Psychology 409a - March 6, 2006
Demands of Dispatchers on Truck Drivers
By Aaron Kenna Reich

Peter Rothe, Editor (2002). Driving Lessons: Exploring Systems That Make Traffic Safer. (Edmonton: University of Alberta Press). pp. 142-159

Instructions for this activity are found at:
Instructor: Dr. Leon James

Outline for Chapter 10: Dispatchers and Drivers

I. Demands of the Dispatchers

  • Dispatchers for all kinds of truck drivers place very high demands on their drivers. These drivers drive for a living and need to be time-efficient and are expected to obey the dispatchers. It is both the dispatchers' demands on truckers and the truckers' response to dispatch commands that require attention for analysis of traffic safety.
  • Retaliation is commonly understood as a significant feature in the world of trucking. Truckers that complain of fatigue from long drives may end up being assigned even longer drives by the dispatcher the next time around. The efforts of the dispatchers are directly correlated with the profit and expenditure that are essential to maintaining their respective companies. Therefore, at times they are forced to push their drivers to go faster and farther to maximize profits. Dispatchers support safe driving in principle, yet it is common for dispatchers to encourage the truckers to compromise speed limits and traffic regulations.
  • Many dispatchers exercise their control over drivers in excessive and coercive ways. The good thing is that the severity of threats against truckers has lessened over the last couple of years. Further, there are some dispatchers who are compassionate to the needs of the truckers and have a kinder, gentler approach toward dispatching. However, this is not yet common. Some of the common punishments on truckers who oppose heavy demands include suspension, entry into personnel file, outright dismissal, loss of pay and loss of year-end bonus. Most dispatchers pressure truckers to complete a trip in a certain time, which demands that the truckers speed.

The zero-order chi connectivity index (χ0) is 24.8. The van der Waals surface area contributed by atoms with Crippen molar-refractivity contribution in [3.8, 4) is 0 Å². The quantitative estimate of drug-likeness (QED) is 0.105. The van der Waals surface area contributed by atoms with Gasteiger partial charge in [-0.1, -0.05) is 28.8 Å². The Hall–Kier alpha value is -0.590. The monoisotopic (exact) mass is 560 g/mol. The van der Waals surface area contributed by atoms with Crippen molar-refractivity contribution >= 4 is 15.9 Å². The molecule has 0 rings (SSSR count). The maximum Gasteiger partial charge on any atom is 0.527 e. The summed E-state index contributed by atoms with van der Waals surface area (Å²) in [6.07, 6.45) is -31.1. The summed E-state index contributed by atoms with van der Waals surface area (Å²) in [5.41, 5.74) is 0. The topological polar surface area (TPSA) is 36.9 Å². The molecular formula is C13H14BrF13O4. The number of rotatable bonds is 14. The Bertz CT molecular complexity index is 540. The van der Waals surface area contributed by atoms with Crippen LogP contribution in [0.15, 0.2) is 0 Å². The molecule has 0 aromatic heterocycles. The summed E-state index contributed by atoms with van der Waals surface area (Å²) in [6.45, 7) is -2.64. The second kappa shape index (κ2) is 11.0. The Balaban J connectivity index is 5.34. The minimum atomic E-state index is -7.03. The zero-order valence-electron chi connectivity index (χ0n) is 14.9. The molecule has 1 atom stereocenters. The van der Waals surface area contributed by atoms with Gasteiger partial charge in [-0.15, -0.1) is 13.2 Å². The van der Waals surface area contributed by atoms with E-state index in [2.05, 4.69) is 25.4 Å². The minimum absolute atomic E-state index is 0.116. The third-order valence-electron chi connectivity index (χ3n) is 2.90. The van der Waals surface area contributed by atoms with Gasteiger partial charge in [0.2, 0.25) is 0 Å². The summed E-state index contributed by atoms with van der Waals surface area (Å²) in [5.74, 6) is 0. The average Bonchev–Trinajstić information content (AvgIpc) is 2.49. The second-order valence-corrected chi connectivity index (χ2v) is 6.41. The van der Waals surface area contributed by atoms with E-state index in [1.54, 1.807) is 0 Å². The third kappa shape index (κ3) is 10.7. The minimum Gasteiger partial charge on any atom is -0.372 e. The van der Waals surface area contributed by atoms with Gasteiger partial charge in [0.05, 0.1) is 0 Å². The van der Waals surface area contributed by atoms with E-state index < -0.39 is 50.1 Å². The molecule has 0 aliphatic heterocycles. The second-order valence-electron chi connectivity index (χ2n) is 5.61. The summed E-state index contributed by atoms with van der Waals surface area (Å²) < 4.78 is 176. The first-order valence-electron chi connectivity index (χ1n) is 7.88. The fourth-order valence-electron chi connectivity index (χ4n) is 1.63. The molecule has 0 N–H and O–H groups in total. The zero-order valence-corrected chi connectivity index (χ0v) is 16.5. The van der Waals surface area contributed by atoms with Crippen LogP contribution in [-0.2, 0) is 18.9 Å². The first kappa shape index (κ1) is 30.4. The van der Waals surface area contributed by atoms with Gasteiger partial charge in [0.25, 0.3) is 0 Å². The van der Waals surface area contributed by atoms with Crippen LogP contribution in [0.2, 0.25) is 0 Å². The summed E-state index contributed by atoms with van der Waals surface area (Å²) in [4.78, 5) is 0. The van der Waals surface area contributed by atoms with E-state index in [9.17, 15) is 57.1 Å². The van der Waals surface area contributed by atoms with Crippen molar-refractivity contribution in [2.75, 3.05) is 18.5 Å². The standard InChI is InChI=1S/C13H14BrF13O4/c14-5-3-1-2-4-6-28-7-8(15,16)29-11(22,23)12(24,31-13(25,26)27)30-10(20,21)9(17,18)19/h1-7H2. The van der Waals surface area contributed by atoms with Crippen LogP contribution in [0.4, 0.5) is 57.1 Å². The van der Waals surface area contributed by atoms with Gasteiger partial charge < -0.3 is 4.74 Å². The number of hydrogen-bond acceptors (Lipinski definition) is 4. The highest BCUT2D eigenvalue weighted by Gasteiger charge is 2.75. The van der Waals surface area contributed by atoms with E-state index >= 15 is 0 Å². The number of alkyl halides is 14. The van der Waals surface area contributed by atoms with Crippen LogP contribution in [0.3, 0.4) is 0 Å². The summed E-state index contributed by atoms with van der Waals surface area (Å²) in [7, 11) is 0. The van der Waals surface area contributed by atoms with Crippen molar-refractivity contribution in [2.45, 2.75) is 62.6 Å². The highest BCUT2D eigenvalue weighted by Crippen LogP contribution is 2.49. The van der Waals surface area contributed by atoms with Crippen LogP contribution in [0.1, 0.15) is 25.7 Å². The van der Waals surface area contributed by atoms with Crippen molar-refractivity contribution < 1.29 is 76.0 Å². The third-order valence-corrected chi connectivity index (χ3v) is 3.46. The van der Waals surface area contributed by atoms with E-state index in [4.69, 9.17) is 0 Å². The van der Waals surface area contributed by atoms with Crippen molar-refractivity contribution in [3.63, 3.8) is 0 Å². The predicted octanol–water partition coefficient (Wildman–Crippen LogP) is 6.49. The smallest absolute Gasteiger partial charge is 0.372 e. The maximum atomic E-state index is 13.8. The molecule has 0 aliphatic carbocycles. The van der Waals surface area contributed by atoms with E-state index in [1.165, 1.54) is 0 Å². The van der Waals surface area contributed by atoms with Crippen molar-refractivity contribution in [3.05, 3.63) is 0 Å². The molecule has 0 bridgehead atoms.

• Despite all these obvious and clear pressures imposed on the truckers by the dispatchers, it is very seldom that the police investigate a dispatcher's role in a truck crash.
  • II. Bending the Laws

  • Unlike average civilian drivers, commercial drivers commonly believe that traffic laws and regulations are elastic and can be stretched or bent in order to meet their needs. To maximize profits, drivers will often travel for longer hours than specified by the law or carry freights that are over the weight limit. When these drivers are in a rush, the law and safety is often overlooked. Especially when there is a high demand of loads, the adherence to the laws and the importance of safety are minimized.
  • Many drivers cheat on their log books so they can drive more hours than they are legally allowed. Indeed, many drivers affirm that it is common trucker practice to cheat on log books. Some truckers keep two log books and make up the times they think appropriate. Many truckers will tell police officers they have lost their log book rather than show them a tampered log book because the penalty is less severe. Dispatchers support the notion of adjusting the logbook records yet stay silent when confronted about these issues.
  • Some dispatchers encourage drivers to avoid weigh stations along their travels. In the eyes of most dispatchers, it is best for the truckers to try to bring the load anyways. Most truckers accept the heavier loads because they know the dispatchers will just find another driver who will accept it.
  • Further research needs to be done that investigates the dispatchers that pull the strings of risk-taking truck drivers. In most cases, it is the pressures imposed on them by the dispatchers that causes them to drive the way they do.
  • III. Related Links

    1. Truck Driving Safety - This safety offers very technical advise to truck drivers for safe techniques on driving. There are numerous facts and what-to-do-if situations that seem very beneficial for truck drivers to know. The advice on these pages is mostly mechanical, but is benefical to road safety nonetheless.

    2. CRASH - Citizens for Reliable and Safe Highways - This is a link to information from the Truck Safety Coalition. There is much up-to-date information about the laws and regulations for truck drivers and practical advice for safe operations. This link also provides information for non-truck drivers for driving safely around truckers. This web site is under construction, so please check back in the coming weeks for more information.

    3. Truck Safety - Preventing Accidents - This is similar to the first link in that it provides mostly mechanical tips on safe truck driving. However, there are some tips that deal with the cognitive and affective domains of the self in regards to making safe decisions while driving. At least, it is important to have sensorimotor skills as a truck driver.

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